A panic or anxiety attack is like a siren or fire alarm going off. It is unexpected and scary. We
experience many of the same emotions and feelings that we would have if we were in a fearful
situation, especially one that we felt we had little control over—a plane tumbling from the sky or
a fire in a building.

But, where’s the fire? What is the alarm for? When we have these feelings and there is no fire,
we naturally feel that there must be something terribly wrong with us.  

We might rush to the emergency room or our family doctor. We tell the doctor that we think
something is terribly wrong. “Maybe I’m having a heart attack?” (After all, my heart is beating
out of control.) Or, “I must be having a stroke!” (After all, I feel dizzy.) Or we think, “I must be
going crazy," or "I’m dying!”

The doctor examines us and does not find anything—no heart attack, no stroke. As far as
going crazy, since we are not pushing a shopping cart, talking incoherently to imaginary people
and are not suicidal, the doctor is not impressed by concerns of going crazy. Nor is the doctor
very impressed about the possibility that death is imminent.

Then the doctor might ask about stressors in our lives and might suggest seeing a
psychologist. Sometimes to re-assure us or to eliminate other possibilities, we might find
ourselves undergoing a series of expensive medical tests that in most cases do not detect
anything significant. Then we might wonder if we are suffering from a disorder that has not yet
been discovered.

DSM IV (The Diagnostic and Statistical Manual of Mental Disorders, 4th edition) defines a panic
attack as “a discrete period in which there is the sudden onset of intense apprehension,
fearfulness, or terror, often associated with feelings of impending doom. During these attacks,
symptoms such as shortness of breath, palpitations, chest pains or discomfort, choking, or
smothering sensations, and fear of 'going crazy' or losing control are present.”

DSM IV goes on to list thirteen symptoms and defines an attack as a discrete period of intense
fear or discomfort in which four or more of the following symptoms develop rapidly and reach a
peak within about ten minutes. These symptoms are:

1. palpitations, pounding heart, or accelerated heart rate
2. sweating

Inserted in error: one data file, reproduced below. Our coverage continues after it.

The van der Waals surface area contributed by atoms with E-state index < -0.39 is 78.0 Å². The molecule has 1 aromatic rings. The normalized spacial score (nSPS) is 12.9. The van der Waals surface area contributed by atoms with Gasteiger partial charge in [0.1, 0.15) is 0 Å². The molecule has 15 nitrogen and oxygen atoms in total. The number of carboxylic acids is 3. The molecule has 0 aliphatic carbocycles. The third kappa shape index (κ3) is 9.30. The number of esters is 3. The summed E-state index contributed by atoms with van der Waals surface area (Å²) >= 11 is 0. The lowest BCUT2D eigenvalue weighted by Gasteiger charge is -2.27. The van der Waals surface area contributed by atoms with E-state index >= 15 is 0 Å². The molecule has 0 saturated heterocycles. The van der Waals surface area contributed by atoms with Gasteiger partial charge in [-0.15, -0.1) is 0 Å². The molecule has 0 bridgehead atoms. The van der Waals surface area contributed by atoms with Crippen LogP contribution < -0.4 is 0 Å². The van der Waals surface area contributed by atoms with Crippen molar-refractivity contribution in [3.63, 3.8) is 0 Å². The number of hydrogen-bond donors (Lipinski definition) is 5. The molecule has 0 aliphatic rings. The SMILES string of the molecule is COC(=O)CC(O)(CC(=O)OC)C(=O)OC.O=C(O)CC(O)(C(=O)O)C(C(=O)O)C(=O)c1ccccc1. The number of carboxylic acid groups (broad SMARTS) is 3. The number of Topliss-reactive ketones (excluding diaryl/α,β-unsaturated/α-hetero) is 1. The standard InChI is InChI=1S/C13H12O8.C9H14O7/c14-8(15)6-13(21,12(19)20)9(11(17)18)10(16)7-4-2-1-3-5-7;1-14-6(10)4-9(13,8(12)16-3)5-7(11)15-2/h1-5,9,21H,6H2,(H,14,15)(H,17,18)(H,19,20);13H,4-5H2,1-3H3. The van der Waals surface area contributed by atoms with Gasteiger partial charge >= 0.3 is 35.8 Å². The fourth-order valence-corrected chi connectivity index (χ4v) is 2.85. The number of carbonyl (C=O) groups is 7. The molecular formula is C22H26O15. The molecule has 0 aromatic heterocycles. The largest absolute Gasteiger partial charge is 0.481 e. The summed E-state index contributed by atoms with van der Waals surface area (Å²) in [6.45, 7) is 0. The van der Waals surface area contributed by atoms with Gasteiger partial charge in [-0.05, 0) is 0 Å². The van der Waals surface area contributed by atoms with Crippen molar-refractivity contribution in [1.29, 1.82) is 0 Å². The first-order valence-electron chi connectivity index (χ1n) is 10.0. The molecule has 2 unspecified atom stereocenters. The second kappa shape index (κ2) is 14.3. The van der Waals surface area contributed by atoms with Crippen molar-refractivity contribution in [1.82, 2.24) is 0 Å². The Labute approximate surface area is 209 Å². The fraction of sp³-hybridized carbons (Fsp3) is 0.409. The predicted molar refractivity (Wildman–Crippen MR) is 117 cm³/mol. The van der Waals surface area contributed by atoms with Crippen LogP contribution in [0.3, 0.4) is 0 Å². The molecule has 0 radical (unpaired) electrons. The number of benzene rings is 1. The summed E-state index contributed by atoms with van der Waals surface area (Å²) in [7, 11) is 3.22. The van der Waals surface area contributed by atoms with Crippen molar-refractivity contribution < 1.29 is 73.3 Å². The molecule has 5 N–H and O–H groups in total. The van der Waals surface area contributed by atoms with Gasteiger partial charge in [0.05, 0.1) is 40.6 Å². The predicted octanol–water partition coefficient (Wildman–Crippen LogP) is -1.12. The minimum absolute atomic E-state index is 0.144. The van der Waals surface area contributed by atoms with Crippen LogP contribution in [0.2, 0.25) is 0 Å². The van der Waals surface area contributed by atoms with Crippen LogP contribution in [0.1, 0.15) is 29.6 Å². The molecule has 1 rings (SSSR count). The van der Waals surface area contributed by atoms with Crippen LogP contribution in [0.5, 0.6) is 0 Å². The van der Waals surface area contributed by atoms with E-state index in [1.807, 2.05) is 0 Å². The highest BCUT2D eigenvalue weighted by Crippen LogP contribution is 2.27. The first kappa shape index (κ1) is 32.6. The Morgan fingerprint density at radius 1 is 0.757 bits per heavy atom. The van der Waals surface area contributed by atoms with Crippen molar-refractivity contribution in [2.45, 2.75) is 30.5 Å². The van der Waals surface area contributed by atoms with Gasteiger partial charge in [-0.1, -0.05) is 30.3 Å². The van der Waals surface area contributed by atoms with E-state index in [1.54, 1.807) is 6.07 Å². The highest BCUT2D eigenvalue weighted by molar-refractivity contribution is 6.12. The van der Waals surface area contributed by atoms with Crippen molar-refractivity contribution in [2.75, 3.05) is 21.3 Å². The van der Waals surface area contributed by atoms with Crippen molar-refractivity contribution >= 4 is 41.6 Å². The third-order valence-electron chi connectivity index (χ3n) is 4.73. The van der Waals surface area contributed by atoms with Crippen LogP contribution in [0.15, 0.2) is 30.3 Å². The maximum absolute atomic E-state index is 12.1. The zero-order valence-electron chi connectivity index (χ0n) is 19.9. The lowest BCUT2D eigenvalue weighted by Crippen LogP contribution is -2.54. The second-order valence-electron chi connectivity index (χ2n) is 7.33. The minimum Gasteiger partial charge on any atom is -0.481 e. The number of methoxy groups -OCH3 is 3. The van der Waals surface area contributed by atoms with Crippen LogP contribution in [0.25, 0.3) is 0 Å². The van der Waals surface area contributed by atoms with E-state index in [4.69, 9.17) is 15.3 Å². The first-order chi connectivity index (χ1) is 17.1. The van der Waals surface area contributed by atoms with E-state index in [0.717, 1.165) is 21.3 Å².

3. trembling or shaking
4. sensations of shortness of breath or smothering
5. nausea or abdominal distress
6. chest pain or discomfort
7. feeling of choking
8. feeling dizzy, unsteady, lightheaded, or faint
9. derealization (feelings of unreality) or depersonalization
10. fear of losing control or going crazy
11. fear of dying
12. paresthesias (numbness or tingling sensations)
13. chills or hot flushes

Number 9, derealization has been described as an X-Files or Twilight Zone experience. You
feel as if you are not your normal self.

You only need four of these symptoms to classify the experience as a panic attack. I have had
clients who have suffered from all thirteen symptoms. In other words, they are gifted in having
panic attacks.

Funny, when I work out, I may have a number of these symptoms. If I am working out really
hard, I will experience an accelerated heart rate. I will be sweating. I may even tremble or shake
on the last few repetitions of a heavy weight. If I have been running hard on the elliptical
trainer, I may have shortness of breath. When I step off the treadmill or trainer, I might feel
dizzy. After an intense and long workout, I may feel as if I am dying or at least complain that I’m

However, I don’t feel panicky or anxious. I feel good because I know that working out is good for
me and that feeling all the above, like sweating and accelerated heart rate, means I have had a
successful workout. I know that I’m supposed to feel that way. So, why don’t we feel good when
we have a panic attack? It is in part because we don’t expect to have these feelings at that
particular time.

Remember that old saying, “Every cloud has a silver lining.” It surely does not seem as if there
is a silver lining in having a fire alarm go off unexpectantly. At least when we were kids and the
school had a fire drill, we got out of whatever boring class we were in, got to go outside and
maybe catch a glimpse of our friends or that new girl we had a crush on.

However, I find an amazing number of silver linings in panic attacks when I look for them. These
panic attacks are often a valuable wake up call telling us that we need to make some changes
in our lives. These changes might mean that something needs to be done about problems in a
relationship or problems at work.

Unfortunately, since the message is delivered by physical sensations (racing heart rate, etc.)  
rather than verbally ("Wake up and smell the coffee; your partner is cheating on you"), we
focus on the physical sensations and conclude that we have a major medical catastrophe
rather than the realization that we need to make changes in our lives.

Too often we seek a pill to calm the anxiety or the panic. In the long run, medications like Xanax
may be addicting and we still suffer from panic attacks. Over the years, I have had a number of
referrals from medical doctors concerned that their patients will not give up medications like
Xanax; yet, the patients are still having panic attacks. Psychotherapy can be very effective in
teaching us both how to manage the anxiety or panic that we feel and explore ways to work the
problems in our relationships or career that are contributing to panic attacks.
Panic Attacks
The Scream
by Munch
Panic attacks are
scary experiences;
however, they are
common, do no real
physical damage
and often contain an
important message
for us from our
psyche or